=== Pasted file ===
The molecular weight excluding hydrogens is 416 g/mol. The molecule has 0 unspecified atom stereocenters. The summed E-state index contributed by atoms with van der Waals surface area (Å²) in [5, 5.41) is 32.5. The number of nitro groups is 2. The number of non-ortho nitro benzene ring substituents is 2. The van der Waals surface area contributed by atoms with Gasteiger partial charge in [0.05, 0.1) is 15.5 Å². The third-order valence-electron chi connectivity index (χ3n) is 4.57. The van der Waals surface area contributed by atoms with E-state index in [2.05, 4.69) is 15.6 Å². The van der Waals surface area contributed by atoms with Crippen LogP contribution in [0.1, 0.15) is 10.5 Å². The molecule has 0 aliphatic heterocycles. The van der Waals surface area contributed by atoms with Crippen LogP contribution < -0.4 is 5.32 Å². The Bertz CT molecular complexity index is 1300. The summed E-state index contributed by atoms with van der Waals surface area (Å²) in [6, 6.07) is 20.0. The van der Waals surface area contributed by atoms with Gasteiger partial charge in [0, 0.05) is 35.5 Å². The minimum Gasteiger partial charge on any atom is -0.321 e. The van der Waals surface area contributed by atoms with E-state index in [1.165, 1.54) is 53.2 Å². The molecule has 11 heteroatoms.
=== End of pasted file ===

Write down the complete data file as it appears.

The molecular weight excluding hydrogens is 416 g/mol. The molecule has 0 unspecified atom stereocenters. The summed E-state index contributed by atoms with van der Waals surface area (Å²) in [5, 5.41) is 32.5. The number of nitro groups is 2. The number of non-ortho nitro benzene ring substituents is 2. The van der Waals surface area contributed by atoms with Gasteiger partial charge in [0.05, 0.1) is 15.5 Å². The third-order valence-electron chi connectivity index (χ3n) is 4.57. The van der Waals surface area contributed by atoms with E-state index in [2.05, 4.69) is 15.6 Å². The van der Waals surface area contributed by atoms with Crippen LogP contribution in [0.1, 0.15) is 10.5 Å². The molecule has 0 aliphatic heterocycles. The van der Waals surface area contributed by atoms with Crippen LogP contribution < -0.4 is 5.32 Å². The Bertz CT molecular complexity index is 1300. The summed E-state index contributed by atoms with van der Waals surface area (Å²) in [6, 6.07) is 20.0. The van der Waals surface area contributed by atoms with Gasteiger partial charge in [0, 0.05) is 35.5 Å². The minimum Gasteiger partial charge on any atom is -0.321 e. The van der Waals surface area contributed by atoms with E-state index in [1.165, 1.54) is 53.2 Å². The molecule has 11 heteroatoms.